Volumetrics is based on the idea that you should fill up on low calorie foods that make you feel full. So you're encouraged to eat foods that are considered "less energy dense foods," which have a high fiber and/or water content. This includes non-starchy veggies, nonfat milk, and soup broths. High density foods include crackers, chips, cookies, candy, nuts, and oils, and should be limited.
Want to hear more about this diet and what the experts think? Then read more.
In Rolls' book, there are tons of recipes that involve lowfat tricks to cut out oil, butter, cream, and eggs, opting for skim milk, egg whites, yogurt, and applesauce instead. Many of the meals are water-based and contain lean proteins such as soups, casseroles, and stews, while many of the dessert recipes are fruit-based.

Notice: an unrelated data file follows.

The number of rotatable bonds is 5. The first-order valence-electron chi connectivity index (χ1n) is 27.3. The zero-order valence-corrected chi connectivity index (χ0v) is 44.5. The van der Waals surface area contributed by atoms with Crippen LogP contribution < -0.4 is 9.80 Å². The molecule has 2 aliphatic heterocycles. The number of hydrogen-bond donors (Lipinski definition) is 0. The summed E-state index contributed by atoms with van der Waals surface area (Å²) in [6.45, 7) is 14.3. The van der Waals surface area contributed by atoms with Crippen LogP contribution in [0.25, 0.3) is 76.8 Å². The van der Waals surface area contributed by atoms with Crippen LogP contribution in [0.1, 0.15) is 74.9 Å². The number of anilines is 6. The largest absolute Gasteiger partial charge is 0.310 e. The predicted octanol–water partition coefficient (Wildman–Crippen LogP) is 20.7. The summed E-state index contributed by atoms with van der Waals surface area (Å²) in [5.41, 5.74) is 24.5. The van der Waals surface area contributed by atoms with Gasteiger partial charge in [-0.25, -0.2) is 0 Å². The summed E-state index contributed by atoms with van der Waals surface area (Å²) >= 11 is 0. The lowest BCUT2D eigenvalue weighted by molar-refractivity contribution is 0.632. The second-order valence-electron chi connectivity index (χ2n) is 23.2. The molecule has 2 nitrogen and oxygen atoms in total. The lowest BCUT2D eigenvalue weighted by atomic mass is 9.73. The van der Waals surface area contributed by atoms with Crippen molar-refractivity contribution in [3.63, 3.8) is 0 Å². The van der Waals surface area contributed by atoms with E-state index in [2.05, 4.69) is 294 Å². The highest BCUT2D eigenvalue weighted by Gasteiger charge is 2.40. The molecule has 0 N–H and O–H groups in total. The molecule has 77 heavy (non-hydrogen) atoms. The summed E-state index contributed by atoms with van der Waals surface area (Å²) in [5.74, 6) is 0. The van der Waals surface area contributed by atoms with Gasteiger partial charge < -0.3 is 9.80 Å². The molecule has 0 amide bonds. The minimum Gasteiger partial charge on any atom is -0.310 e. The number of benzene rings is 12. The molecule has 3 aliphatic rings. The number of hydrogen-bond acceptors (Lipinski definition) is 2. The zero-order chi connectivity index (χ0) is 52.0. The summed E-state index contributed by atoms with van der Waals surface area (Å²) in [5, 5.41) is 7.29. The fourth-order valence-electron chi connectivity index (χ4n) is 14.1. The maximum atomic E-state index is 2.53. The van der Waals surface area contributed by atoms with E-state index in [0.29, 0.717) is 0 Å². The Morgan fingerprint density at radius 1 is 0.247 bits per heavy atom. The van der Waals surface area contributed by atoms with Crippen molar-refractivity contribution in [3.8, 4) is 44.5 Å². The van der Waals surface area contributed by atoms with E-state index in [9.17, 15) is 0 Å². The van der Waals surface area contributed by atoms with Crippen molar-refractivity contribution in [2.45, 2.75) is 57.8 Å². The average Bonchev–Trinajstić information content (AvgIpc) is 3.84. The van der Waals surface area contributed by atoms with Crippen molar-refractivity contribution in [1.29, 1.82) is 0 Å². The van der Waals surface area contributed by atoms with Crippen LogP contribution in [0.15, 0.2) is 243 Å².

This eating plan isn't just about food. It also encourages you to increase your physical activity and to record what you eat and how much you exercise in a journal. Don't expect to lose massive amounts of weight at once on Volumetrics. This eating plan will result in slow and steady weight loss.
Experts feel Volumetrics can make sense for a lot of people, but that it's not for everyone. Since hunger isn't the only reason people chow down, those who tend to be emotional or social eaters may have a hard time limiting their food intake, even when their stomachs feel full. It also won't work for people who have busy schedules and don't have the time to cook up special meals.
Have any of you tried Volumetrics?